Beside from the barren rocks, everything is covered in lush grass and herbs. It seem really fertile, although I imagine nutrition are scars. Where the entire tour up through Finland didn't mean much changes in the flora, the last hundred kilometres is changing all the time. Well, it might be caused by the bedrock and the side of the cliffs, where the sun and water affects the climate.
A few waterfalls meet the sea, but not spectacular enough
to draw me out in the rain. Some of the small lakes or ponds are lined with
a white ring of Eriophorums.
The road start to be a bit more alive, as the campers along it wakes up. Now, the landscape changes into waste flat hills with only grass and small herbs. It start to feel alpine - especially when I open the window to make a photo. I reach the Nordkapp Visitor Centre, and they charge me €11, just to park, and €30 to get in myself.
Then I have free access to a cinema, showing a fifteen minutes movie about the area - but only later. And their cafeteria - opens later, and the Thai museum - but who cares, the most northern chapel - but I'm not Christian, their souvenir shop - opens later, and while I wait, I can see the Grotto of Light - except it is closed for cleaning the next 45 minutes. Well, I can exit the building and have a look at the not really impressing globe statue, marking the second northern point in mainland Europe. To say it mild; I feel hustled!
Well, I head back a bit along the road, and do the trail to Knivskjellodden, which is 1.600 metres further north - around 1.200 kilometres from the north pole. I think Nordkapp is the famous one, simply because the road leads right to it. Knivskjellodden is found 8.500 metres out in the nature.
A natural trail, hardly marked and partly flooded, leads out there - I've heard. I had expected other trackers to do the walk, helping me to find the right place. But here are only some campers at the parking lot, and they sit and watch TV and alike. My GPS have awaken, and it actually know the road - although it think it can be done in a car. No way!
I am kind of prepared for the situation: Fleece jacket, padded jacket, raincoat, gloves, knitted hat, skiing underwear - and light shoes. But I should had brought my walking boots! My loafers are way too soft in the soles for the big, sharp rocks, and as it start to rain soon after I started, the thin layer of soil get extremely slippery, and my shoes are without pattern. And they are fare from waterproof. But they are at least better then the flip-flops. Here is a cold wind along with the rain, but I guess this is still one of the better days up here: No snow, no fog.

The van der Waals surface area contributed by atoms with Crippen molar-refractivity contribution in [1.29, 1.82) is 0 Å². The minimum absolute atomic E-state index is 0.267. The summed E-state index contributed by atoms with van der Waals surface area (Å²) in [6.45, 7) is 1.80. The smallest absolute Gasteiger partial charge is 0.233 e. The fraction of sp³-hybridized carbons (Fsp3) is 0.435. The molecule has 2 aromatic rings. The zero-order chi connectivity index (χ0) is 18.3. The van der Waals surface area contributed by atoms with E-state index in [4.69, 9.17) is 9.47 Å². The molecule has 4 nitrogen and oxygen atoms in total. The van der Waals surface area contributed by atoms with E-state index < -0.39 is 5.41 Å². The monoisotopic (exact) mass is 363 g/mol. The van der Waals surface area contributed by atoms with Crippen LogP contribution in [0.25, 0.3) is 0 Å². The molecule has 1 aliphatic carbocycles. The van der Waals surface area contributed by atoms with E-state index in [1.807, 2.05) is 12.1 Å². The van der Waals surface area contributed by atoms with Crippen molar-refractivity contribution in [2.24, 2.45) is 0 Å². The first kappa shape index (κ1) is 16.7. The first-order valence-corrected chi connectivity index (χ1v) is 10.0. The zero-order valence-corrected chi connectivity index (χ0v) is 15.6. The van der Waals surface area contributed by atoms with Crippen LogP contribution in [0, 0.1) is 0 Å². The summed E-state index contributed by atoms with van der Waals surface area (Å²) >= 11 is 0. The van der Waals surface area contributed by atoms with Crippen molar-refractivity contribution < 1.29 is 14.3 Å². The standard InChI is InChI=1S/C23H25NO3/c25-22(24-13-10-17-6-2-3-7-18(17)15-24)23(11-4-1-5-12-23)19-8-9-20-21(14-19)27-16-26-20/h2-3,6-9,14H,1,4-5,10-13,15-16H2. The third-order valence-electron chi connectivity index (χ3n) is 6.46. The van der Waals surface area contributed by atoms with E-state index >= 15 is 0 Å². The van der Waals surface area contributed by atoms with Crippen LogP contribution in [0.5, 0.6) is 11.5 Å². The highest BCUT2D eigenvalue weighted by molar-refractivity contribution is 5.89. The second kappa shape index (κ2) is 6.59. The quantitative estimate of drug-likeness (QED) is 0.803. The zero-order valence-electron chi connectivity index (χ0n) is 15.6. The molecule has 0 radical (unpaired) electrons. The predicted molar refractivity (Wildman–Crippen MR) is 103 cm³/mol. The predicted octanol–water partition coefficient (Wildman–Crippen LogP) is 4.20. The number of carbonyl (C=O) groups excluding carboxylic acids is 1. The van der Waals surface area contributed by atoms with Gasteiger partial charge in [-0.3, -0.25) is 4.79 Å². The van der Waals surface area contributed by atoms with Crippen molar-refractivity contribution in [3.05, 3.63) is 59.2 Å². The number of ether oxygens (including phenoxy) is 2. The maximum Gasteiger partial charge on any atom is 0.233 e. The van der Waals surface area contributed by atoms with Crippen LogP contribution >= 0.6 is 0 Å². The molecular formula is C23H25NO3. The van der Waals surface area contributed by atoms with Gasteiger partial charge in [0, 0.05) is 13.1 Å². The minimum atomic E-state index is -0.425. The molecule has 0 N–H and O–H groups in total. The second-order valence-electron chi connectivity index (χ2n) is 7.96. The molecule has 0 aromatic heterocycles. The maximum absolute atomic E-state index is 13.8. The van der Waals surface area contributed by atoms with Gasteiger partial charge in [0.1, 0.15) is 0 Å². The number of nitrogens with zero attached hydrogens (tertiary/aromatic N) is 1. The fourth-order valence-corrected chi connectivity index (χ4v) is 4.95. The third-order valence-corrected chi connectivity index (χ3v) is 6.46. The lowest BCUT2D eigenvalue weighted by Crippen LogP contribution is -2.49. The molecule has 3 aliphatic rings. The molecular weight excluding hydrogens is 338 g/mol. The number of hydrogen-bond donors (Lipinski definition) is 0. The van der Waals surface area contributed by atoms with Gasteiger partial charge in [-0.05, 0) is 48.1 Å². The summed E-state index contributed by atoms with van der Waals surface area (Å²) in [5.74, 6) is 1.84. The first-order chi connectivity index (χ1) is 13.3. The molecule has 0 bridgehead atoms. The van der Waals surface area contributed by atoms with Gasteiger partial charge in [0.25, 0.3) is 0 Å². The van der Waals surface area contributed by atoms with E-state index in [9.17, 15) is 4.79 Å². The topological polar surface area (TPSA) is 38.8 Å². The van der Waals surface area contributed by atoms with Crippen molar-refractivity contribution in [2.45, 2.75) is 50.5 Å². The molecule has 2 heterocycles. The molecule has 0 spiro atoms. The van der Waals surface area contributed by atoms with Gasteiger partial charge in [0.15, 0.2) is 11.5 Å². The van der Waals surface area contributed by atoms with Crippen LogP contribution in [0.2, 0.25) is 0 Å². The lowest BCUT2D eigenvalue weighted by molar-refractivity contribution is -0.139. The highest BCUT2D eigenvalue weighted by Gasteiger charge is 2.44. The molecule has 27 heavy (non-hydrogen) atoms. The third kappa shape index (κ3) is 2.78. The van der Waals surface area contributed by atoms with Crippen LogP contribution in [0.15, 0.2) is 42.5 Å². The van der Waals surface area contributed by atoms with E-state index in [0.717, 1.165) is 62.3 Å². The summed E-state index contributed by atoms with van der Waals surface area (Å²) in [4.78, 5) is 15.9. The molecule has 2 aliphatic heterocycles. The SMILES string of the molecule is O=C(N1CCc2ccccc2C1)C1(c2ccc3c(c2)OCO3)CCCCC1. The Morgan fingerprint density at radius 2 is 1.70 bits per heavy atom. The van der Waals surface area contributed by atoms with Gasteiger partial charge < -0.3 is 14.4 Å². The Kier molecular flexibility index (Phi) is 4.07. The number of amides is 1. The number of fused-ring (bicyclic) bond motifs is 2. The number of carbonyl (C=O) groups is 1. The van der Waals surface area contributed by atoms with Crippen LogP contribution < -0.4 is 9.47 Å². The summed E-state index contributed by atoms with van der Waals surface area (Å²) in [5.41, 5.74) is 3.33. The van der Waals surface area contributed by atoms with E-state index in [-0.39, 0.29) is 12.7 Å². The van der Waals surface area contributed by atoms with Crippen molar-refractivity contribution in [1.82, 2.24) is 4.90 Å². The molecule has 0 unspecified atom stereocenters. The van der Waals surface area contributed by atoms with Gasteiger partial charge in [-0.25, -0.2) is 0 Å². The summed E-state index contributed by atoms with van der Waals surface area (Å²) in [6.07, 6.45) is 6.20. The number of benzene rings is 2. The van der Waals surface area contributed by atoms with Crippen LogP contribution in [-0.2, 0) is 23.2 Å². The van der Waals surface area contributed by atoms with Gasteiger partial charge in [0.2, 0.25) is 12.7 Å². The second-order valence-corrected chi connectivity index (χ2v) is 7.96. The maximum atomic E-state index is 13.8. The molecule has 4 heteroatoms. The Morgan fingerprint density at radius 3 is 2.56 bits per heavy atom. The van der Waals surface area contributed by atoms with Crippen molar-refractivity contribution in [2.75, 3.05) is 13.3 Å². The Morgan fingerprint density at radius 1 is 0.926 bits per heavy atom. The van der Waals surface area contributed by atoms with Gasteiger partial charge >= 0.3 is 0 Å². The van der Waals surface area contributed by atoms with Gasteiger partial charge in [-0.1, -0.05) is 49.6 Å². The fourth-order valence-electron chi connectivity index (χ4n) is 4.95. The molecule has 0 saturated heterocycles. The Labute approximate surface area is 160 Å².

The nature is real pretty, with so much green, some lakes, waterfalls, strange looking rocks, great views to the sea and huge hills. I start taking pictures of the different plants, but realise; it is a long and harsh walk, and I better get moving. Getting pictures are hard, when you tend to fall over trying anyway. I'm a bit like a kite: Long thin arms and a way to voluminous raincoat.
After a tour way up over a fjeld, I reach the coast again, but it is still not here. I feel a bit like the Hobbits on one of their quests through endless and hostile land - and I have forgotten the ring at home. At some point, the camera is warning me: Battery low. I use to have a spare in my pocket, but on this tour, I have been close to the car most of the time. Now I'm not! No more flower photos before I have seen and made a photo of the most northern part of Europe!
A little pyramid stub marks the point, although it must be way down on the coast. I start climbing down there, and here are way more plants than I had expected. Further more, they do not really look alpine at all. I warm the battery, and get some more photos of the rocks and plants.
I find a single plant I can't place at all - unless it is a spore plant like the Selaginellas? It is getting late, and I must admit; I can feel this struggling tour in my body: I get tired. I kind of rush back, but in some stretches up-hill, I also have the harsh wind in my face, and I have to wait for "holes" to get on.
After a bit more than five hours, I see my car, and that feel great. I am soaked in rain and muddy water from the times I slipped, but I am not cold to the bone, as I kind of expected. I start driving back to the place I slept last night, as I expect the time to fit, and I like the warm common room.
stop only a few times to get some photos of a harbour, reindeer and rocks,
but the rain started a few hundred meters before the camp, and getting out of
don't really appeal. In an effort to have an early night, I start working
and eating right away. I negotiate a good price again, but could have parked
and overnighted without telling, as the site is on the other side of the
road and without any supervision.